Uncharacteristic behaviour is part of a breakdown or an existential crisis, which does not mean the person will always be like that. They have to be supported through to another place, I call it ‘no woman’s/man’s land’. It is a place where the certainties of self/life have dissolved away into a wasteland, and it is a waiting game to allow the next self/life to come into being. Each moment of each day feels like a drag through treacle. In this transition stage there can be a lot of blame, anger, self-hate, guilt and ultimately pain.

This does not mean the person climbs into bed and hides under the duvet – far from. To help build compassion for self the person needs to do things that will be nurturing and enabling by not self-sabotaging and feeding a negative self-concept.

Since nobody, other than ourselves can change our thinking, it is important to find someone who understands and is willing to help the person to explore the pain and change from that space to another where there is happiness. Seeking help from experienced professionals is essential, as they are trained to listen, can sit with and hear another person’s suffering, but also know how to look after themselves. Often family and friends can’t bear to see someone they love suffer and therefore can be abrupt and give advice such as ‘You’ve been like this for ages – just snap out of it!’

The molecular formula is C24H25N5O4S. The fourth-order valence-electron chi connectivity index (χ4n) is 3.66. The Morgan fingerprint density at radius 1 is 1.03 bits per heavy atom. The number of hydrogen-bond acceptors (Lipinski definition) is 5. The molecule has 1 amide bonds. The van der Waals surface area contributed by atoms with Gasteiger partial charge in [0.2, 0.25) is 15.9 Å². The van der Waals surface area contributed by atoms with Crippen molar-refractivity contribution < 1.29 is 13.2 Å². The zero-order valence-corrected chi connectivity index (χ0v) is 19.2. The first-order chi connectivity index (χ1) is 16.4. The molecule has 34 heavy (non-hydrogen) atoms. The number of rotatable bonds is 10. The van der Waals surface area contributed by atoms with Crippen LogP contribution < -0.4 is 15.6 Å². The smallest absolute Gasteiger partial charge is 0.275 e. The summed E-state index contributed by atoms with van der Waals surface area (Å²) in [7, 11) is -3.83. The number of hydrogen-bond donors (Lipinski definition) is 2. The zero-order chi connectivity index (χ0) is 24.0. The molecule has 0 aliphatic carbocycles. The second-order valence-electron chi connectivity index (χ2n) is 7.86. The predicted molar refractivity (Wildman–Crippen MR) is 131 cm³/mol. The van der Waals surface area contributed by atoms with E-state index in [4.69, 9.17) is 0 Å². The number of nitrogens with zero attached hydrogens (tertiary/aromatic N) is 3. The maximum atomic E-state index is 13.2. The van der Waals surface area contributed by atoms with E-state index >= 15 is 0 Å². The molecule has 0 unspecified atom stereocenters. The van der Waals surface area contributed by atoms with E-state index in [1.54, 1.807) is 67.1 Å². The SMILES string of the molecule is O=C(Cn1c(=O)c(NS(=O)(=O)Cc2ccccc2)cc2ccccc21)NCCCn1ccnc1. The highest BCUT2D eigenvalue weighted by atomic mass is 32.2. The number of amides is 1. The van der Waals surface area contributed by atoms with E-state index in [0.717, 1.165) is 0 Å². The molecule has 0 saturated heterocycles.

An existential crisis manifests as despair or hopelessness and leaves the person asking ultimate questions such as ‘What’s the point of life?’ As they try to deal with these thoughts and feelings they resort to something physical, like cutting themselves, to alleviate the pain.

When someone is dealing with thoughts such as ‘life isn’t worth living’, ‘I wish I were dead’ or ‘death would mean no more of this pain’ they are having suicidal ideation; when there is a plan there may be suicide attempts.

There are many reasons why someone becomes suicidal – underlying it all there is heartache, for example where the person feels their heart is broken and shattered into a million shards of glass and they no longer know who they are. They cannot go back to a place of feeling whole and losing themselves leaves them in the place I call ‘no woman’s/man’s land’ above.